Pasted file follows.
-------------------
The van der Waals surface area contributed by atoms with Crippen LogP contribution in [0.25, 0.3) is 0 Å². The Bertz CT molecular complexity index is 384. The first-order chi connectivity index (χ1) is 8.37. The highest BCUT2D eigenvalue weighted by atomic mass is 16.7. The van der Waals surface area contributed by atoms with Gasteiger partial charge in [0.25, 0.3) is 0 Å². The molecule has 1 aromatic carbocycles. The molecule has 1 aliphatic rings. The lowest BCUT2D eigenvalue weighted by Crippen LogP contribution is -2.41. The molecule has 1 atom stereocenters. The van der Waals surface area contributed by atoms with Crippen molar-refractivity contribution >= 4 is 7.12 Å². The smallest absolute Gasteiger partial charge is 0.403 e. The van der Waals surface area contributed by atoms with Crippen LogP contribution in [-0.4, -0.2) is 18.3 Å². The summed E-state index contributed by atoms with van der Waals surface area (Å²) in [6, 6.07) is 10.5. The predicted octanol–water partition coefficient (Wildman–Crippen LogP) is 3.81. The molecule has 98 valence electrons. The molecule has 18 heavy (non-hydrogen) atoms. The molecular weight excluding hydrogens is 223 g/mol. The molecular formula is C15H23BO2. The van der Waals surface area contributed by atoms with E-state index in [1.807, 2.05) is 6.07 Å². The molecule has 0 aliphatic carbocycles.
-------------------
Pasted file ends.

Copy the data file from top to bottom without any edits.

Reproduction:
The van der Waals surface area contributed by atoms with Crippen LogP contribution in [0.25, 0.3) is 0 Å². The Bertz CT molecular complexity index is 384. The first-order chi connectivity index (χ1) is 8.37. The highest BCUT2D eigenvalue weighted by atomic mass is 16.7. The van der Waals surface area contributed by atoms with Gasteiger partial charge in [0.25, 0.3) is 0 Å². The molecule has 1 aromatic carbocycles. The molecule has 1 aliphatic rings. The lowest BCUT2D eigenvalue weighted by Crippen LogP contribution is -2.41. The molecule has 1 atom stereocenters. The van der Waals surface area contributed by atoms with Crippen molar-refractivity contribution >= 4 is 7.12 Å². The smallest absolute Gasteiger partial charge is 0.403 e. The van der Waals surface area contributed by atoms with Crippen LogP contribution in [-0.4, -0.2) is 18.3 Å². The summed E-state index contributed by atoms with van der Waals surface area (Å²) in [6, 6.07) is 10.5. The predicted octanol–water partition coefficient (Wildman–Crippen LogP) is 3.81. The molecule has 98 valence electrons. The molecule has 18 heavy (non-hydrogen) atoms. The molecular weight excluding hydrogens is 223 g/mol. The molecular formula is C15H23BO2. The van der Waals surface area contributed by atoms with E-state index in [1.807, 2.05) is 6.07 Å². The molecule has 0 aliphatic carbocycles.